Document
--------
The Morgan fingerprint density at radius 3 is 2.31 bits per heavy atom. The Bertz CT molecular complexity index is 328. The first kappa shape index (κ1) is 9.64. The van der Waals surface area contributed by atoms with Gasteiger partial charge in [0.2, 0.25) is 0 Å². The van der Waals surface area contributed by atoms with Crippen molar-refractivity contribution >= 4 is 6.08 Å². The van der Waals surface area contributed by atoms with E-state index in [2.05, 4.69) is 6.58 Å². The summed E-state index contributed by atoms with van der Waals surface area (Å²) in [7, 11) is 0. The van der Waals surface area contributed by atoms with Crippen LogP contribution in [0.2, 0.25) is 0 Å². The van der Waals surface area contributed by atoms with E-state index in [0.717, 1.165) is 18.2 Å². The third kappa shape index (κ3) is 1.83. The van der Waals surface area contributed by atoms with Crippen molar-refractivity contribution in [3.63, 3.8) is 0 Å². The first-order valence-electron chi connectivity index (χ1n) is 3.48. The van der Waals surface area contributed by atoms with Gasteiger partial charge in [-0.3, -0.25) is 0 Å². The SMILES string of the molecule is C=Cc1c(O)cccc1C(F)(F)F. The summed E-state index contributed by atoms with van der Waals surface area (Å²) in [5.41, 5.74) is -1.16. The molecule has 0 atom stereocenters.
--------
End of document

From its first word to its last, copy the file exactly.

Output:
The Morgan fingerprint density at radius 3 is 2.31 bits per heavy atom. The Bertz CT molecular complexity index is 328. The first kappa shape index (κ1) is 9.64. The van der Waals surface area contributed by atoms with Gasteiger partial charge in [0.2, 0.25) is 0 Å². The van der Waals surface area contributed by atoms with Crippen molar-refractivity contribution >= 4 is 6.08 Å². The van der Waals surface area contributed by atoms with E-state index in [2.05, 4.69) is 6.58 Å². The summed E-state index contributed by atoms with van der Waals surface area (Å²) in [7, 11) is 0. The van der Waals surface area contributed by atoms with Crippen LogP contribution in [0.2, 0.25) is 0 Å². The van der Waals surface area contributed by atoms with E-state index in [0.717, 1.165) is 18.2 Å². The third kappa shape index (κ3) is 1.83. The van der Waals surface area contributed by atoms with Crippen molar-refractivity contribution in [3.63, 3.8) is 0 Å². The first-order valence-electron chi connectivity index (χ1n) is 3.48. The van der Waals surface area contributed by atoms with Gasteiger partial charge in [-0.3, -0.25) is 0 Å². The SMILES string of the molecule is C=Cc1c(O)cccc1C(F)(F)F. The summed E-state index contributed by atoms with van der Waals surface area (Å²) in [5.41, 5.74) is -1.16. The molecule has 0 atom stereocenters.